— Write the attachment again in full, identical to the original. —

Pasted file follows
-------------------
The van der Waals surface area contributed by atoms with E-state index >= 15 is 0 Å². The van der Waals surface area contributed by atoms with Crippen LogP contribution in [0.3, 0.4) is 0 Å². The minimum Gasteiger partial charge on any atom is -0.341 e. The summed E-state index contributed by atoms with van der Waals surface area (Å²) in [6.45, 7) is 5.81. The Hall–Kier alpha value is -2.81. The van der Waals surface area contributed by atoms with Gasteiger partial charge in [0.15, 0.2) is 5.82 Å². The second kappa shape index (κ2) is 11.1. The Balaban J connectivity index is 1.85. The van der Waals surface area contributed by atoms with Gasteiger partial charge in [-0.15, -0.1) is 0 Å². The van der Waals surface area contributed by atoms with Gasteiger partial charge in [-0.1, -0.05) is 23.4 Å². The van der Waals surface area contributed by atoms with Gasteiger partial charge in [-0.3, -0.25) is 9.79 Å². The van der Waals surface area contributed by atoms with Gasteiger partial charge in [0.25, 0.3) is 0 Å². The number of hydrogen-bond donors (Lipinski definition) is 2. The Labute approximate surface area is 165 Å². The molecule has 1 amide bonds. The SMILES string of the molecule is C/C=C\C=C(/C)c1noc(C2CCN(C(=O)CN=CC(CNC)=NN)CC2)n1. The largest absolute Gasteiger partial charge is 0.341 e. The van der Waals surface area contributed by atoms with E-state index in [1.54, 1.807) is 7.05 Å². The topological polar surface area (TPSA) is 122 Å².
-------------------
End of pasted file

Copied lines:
The van der Waals surface area contributed by atoms with E-state index >= 15 is 0 Å². The van der Waals surface area contributed by atoms with Crippen LogP contribution in [0.3, 0.4) is 0 Å². The minimum Gasteiger partial charge on any atom is -0.341 e. The summed E-state index contributed by atoms with van der Waals surface area (Å²) in [6.45, 7) is 5.81. The Hall–Kier alpha value is -2.81. The van der Waals surface area contributed by atoms with Gasteiger partial charge in [0.15, 0.2) is 5.82 Å². The second kappa shape index (κ2) is 11.1. The Balaban J connectivity index is 1.85. The van der Waals surface area contributed by atoms with Gasteiger partial charge in [-0.15, -0.1) is 0 Å². The van der Waals surface area contributed by atoms with Gasteiger partial charge in [-0.1, -0.05) is 23.4 Å². The van der Waals surface area contributed by atoms with Gasteiger partial charge in [-0.3, -0.25) is 9.79 Å². The van der Waals surface area contributed by atoms with Gasteiger partial charge in [0.25, 0.3) is 0 Å². The number of hydrogen-bond donors (Lipinski definition) is 2. The Labute approximate surface area is 165 Å². The molecule has 1 amide bonds. The SMILES string of the molecule is C/C=C\C=C(/C)c1noc(C2CCN(C(=O)CN=CC(CNC)=NN)CC2)n1. The largest absolute Gasteiger partial charge is 0.341 e. The van der Waals surface area contributed by atoms with E-state index in [1.54, 1.807) is 7.05 Å². The topological polar surface area (TPSA) is 122 Å².